The opening-night mood is harried and petulant. Marion is frantically trying to learn lines, while Richard complains about the production staff, particularly its younger members. Both characters express annoyance about numerous aspects of the new play, and their profession in general. Neither thinks much of the gifts that have arrived in the dressing room; these include flowers, bottles of liquor, and an elegant edition of Macbeth. The sender of the latter item is not revealed until later.
In different ways, both thespians are struggling to come to terms with the fact that they are aging, and their place in the industry is changing. Richard’s tendency, at least outwardly, is denial. Marion is concerned that her “seams” are not straight — a line that could refer to a costume or to plastic surgery.
We discover that the relationship between the couple is tearing at the seams. They clearly help and depend on each other (as exemplified by Marion helping Richard with a bit of costuming intended to make him appear thinner). But they have not been intimate for some time, for reasons that become clear, and Marion abruptly announces that it would be best if they divorced. Ironically, we subsequently hear a passage from The Anniversary Wake in which their characters resolve never to part.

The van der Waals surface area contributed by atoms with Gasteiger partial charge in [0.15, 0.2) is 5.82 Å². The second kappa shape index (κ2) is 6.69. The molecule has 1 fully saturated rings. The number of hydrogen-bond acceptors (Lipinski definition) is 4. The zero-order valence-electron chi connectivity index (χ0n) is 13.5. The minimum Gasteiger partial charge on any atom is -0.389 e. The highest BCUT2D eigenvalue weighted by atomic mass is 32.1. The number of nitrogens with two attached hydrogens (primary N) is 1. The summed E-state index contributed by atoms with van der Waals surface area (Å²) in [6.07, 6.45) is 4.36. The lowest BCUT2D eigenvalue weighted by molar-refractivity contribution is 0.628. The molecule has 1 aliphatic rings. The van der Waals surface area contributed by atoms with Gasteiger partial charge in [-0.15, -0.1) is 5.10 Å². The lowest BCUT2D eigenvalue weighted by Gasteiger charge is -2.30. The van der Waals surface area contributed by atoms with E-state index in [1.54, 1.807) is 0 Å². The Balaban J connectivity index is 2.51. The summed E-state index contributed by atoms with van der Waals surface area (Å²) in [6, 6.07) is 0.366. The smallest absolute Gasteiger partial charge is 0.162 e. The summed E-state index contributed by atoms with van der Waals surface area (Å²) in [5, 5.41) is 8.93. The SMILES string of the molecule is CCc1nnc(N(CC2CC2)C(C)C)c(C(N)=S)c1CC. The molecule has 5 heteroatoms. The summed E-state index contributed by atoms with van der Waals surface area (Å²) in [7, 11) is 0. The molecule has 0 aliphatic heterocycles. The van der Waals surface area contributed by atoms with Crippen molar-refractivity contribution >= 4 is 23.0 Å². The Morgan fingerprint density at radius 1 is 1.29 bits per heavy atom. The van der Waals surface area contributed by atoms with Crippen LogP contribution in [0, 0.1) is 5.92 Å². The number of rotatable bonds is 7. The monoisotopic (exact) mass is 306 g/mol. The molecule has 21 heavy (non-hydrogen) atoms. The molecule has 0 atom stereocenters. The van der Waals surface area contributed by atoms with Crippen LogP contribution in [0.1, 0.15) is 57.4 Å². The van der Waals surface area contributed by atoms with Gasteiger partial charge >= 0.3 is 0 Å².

Much of the physical comedy comes from poking fun at theatrical superstitions. Marion and Richard go through considerable pains to forestall bad luck after traditionally taboo words, or titles of certain plays, continually creep into their conversation. Another source of slapstick humor is the dressing room’s troublesome plumbing, amusingly realized by Evan Paine’s sound design.
An occupational hazard of a play that is 15-20 years old is that excessively topical humor can become stale. Justifiable but often-heard rants about disruptive cell phone use by audience members (a segment that might be more effective at the beginning), and a rather tired joke about Michael Jackson, are not the script’s strongest points.